My week dawned at Cirque du Soleil, whose headquarters are located here in
. Having listened to French for the past 8 days,
the meaning of their name suddenly springs into my mind: Circus of the Sun. I'm
loving this. I'm also loving that as I'm taking a tour of their facilities, it
is very clear that art is made here. It reminds me of the costume studio in my
high school, but on a much larger (and more technically savvy) scale: The edges
seem a little worn and there is lots of laughter. Montreal
I feel like I'm performing my very own Sun Circus in my venue during this heat wave. Without air-conditioning and under the lights, I start my show sweaty and end up soaking wet. The audience is pretty much the same. I start to worry about what I look like. After one show I looked in the mirror and a raccoon looked back at me--all my eye makeup was UNDERNEATH my eyes. Okay, no more makeup for the show. Also, the slip I wear under my costume has ripped up both the sides from sticking to my legs and staying there as I continue to move. This slip is dear to me--an heirloom from my mother when I performed in my first play. You know the saying, "Something old, something new, something borrowed, something blue" for what you're supposed to wear at your wedding? Well since my play takes place on my mother's wedding day, an old blue slip seemed appropriate. But, okay, nothing that a needle and thread can't fix.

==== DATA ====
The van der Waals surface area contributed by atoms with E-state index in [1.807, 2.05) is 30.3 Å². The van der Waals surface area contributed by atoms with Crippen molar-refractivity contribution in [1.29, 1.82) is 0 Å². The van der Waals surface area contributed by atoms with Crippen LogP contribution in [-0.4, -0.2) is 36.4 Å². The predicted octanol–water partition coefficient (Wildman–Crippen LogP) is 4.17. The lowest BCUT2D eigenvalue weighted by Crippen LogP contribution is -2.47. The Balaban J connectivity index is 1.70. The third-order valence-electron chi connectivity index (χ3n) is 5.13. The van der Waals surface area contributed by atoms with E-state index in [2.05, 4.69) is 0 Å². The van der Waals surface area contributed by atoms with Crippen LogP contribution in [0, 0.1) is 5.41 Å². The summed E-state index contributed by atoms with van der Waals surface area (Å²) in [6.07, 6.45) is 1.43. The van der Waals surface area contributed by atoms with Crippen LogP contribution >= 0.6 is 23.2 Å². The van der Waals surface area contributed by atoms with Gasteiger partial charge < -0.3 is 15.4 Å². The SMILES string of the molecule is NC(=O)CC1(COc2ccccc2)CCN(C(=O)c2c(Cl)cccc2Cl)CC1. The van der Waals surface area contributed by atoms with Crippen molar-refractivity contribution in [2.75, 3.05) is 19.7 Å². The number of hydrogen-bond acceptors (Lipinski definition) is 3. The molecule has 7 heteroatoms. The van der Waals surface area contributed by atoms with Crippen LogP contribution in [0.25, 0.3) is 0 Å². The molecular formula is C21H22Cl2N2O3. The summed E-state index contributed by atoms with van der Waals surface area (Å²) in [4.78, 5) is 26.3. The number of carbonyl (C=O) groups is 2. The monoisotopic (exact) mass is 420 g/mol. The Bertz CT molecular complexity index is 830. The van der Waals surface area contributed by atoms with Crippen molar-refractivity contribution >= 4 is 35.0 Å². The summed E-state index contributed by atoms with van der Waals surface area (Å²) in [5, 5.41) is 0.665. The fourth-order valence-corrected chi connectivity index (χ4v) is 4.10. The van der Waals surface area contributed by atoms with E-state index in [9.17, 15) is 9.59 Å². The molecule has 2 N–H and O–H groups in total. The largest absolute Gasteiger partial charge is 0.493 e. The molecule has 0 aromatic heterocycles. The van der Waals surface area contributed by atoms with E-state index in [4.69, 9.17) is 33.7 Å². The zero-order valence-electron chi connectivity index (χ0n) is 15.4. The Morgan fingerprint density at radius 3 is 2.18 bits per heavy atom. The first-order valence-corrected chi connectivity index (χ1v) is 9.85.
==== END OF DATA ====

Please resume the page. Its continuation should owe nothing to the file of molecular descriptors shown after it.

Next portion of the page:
But I'm so hot that I start to feel sick, and I start to be concerned that I can't bring to the stage the emotions I need to tell my story. Are people still liking the show, or are they coming to simply gawk at me melting into a puddle on the floor? If I'm not doing the story justice then what the heck am I even doing here? The high-noon heat spirals in my brain and cooks the doubts so they expand like a souffle. I go to the beer tent and find a table of friends. And I crack. I let it all come out in a wave of tears and sweat.
And then I get my first 5 star review. The Link says, "In the boiler room known as Scene VOIR Stage, a quiet was present during this show that said, 'Everyone is listening.'" Perhaps my light shines brighter than I give myself credit for.
|Me and my Fringe brother, Shane. See you in Montreal next year!|
As the sun sets on this Fringe, everyone gathers at Caberet du Mile End for the Frankie Awards. The venue is filled to capacity, 600 people. My show wasn't nominated for anything, but it did get a shout-out from one of the jury members as a favorite of hers. And then at the end of the awards ceremony, when all the staff are on stage, the festival director surprises me and calls me up and says that I have been named runner-up for the Spirit of the Fringe Award. The staff decided that I embody what Fringe is about. And they offer me a guaranteed spot in next year's festival. My heart expands like a supernova. Perhaps that's why I needed to crack earlier in the week--to make room for all the wonderful to beam in.
So I will see another Montreal Fringe. With a new show, which I am so excited to start working on. But tonight, we are young. So let's set the world on fire, we can burn brighter than the sun.